Among the advantages of parts commonality are economies of scale, but that may depend more on fleet size than a common aircraft type.
“For narrowbody aircraft, the fleet size where the real spare-parts scale effect is achieved is in the range of 40-50 aircraft of the same type operated out of a single hub,” says the Seabury Group’s Frank Martin. “A lot of airlines don’t achieve the full scale on their inventories and either operate suboptimally or seek pooling agreements through the major MRO providers or OEM programs.”
According to AJW Aviation’s John Avery, what complicates this is the fact that most components today are more reliable and only need to be changed once every few years or less. This, he says, means that forecasting has become more difficult and errors become more costly, because there is the risk of overstocking some parts that may not be required as often.
“Beyond wheels and brakes, and the next 50 most frequently used part numbers, the forecasting situation is very erratic,” he says. “Unless you have a very large fleet, it is almost impossible to forecast in the traditional sense. This is one of the main reasons why pooling solutions provide such good value.”
Along with significantly less capital risk, a parts pool saves the operator the cost of becoming involved with parts management at the “granular level”—the lowest level of detail, down to individual parts numbers, says Avery.
“When you get down to managing at the part-number level, you are essentially stepping off a cliff, because you have to forecast how many of each individual part number will be needed,” he notes. “That gets into a very difficult, very complex planning process.”
Given the high cost of components on such new-generation aircraft as the Airbus A380, A350 and Boeing 787, Seabury’s Martin says the industry trend is to shift parts management in the direction of comprehensive spare-part pooling programs offered by the major MROs and OEMs. “These suppliers define their pool standards on a large[r] scale and provide their service at a level specific to the airline’s need. They normally cover the provision of an on-site stock to support specific service levels, the replenishment, the maintenance and modification as well as the logistics and financing of the parts,” he says.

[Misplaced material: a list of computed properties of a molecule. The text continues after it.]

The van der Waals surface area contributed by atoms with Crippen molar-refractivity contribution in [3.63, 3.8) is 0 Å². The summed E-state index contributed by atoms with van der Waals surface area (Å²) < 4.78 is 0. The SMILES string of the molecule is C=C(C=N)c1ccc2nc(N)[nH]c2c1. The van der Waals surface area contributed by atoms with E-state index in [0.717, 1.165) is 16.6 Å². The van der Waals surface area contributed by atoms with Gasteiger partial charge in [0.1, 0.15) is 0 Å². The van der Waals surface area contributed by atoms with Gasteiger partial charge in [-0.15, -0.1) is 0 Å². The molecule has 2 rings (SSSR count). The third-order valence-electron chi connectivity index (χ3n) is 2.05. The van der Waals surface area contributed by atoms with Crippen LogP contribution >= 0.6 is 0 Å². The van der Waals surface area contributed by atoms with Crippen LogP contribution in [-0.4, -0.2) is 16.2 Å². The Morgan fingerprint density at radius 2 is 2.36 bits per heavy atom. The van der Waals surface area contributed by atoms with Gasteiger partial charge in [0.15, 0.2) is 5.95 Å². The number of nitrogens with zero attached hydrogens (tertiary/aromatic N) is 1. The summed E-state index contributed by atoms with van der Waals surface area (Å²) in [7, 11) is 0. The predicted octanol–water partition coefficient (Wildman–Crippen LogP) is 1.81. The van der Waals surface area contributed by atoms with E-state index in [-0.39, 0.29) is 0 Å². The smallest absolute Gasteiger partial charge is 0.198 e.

For some airlines, an OEM parts pool in combination with other vendors is a more viable option. That is the case with Hayden, Idaho-based Empire Airlines, which operates a fleet of 18 ATR 42/72 freighters in a dedicated feeder service for FedEx, as well three ATR 42s used in intra-Hawaii passenger service ‘Ohana by Hawaiian Airlines.
According to Wendy Martini, Empire’s purchasing manager, ‘Ohana participates in ATR’s Global Maintenance Agreement pooling program for all parts and components. For Empire Airlines itself, the carrier uses multiple suppliers within the FedEx preferred-vendor network in most cases. Configuration issues, she reports, have not been a problem.
“We identify the part’s specific configuration and order to that,” Martini explains. “If we have a component system that differs from model to model, we try not to stock all the possible configurations of that component at any one time, but order as needed. However, if it’s a unique configuration, we’ll stock in advance for that,” she says.
Martini credits FedEx with keeping components in an identical configuration on all the aircraft it assigns to its feeder partners, so there have been no bridging problems with any airplane transferred by FedEx into the Empire fleet. While it has not been a serious problem, there have been a few situations involving component backward compatibility. “Where we have seen that has been mostly with modified or upgraded components, which are not always compatible with an older platform,” she says.
In some cases, parts configuration can be identical across an aircraft family, but part numbers stand in the way of interchangeability. A case in point is Luxembourg-based Cargolux, which operates 13 Boeing 747-400Fs and the same number of 747-8Fs—for which it was the launch customer.
“The 747-400 and the 747-8F have many parts in common, but because the 747-8F was certified under its own set of part numbers, we cannot use the identical components used on the 747-400F,” explains Raymond Greff, the airline’s director, material management and maintenance and engineering contracts. “The problem is that the 747-8F part numbers are more expensive to purchase, and of course we have the cost of maintaining two separate supply chains,” he says.
Setting up a parts pool called GATS with Atlas Air—mainly focused on 747-8 components—has helped mitigate the investment costs of the newer-model spares. Greff notes that components for the 747-400F are still widely available new from Boeing and parts vendors, as well as the surplus market, as much of the global 747-400 fleet has been retired.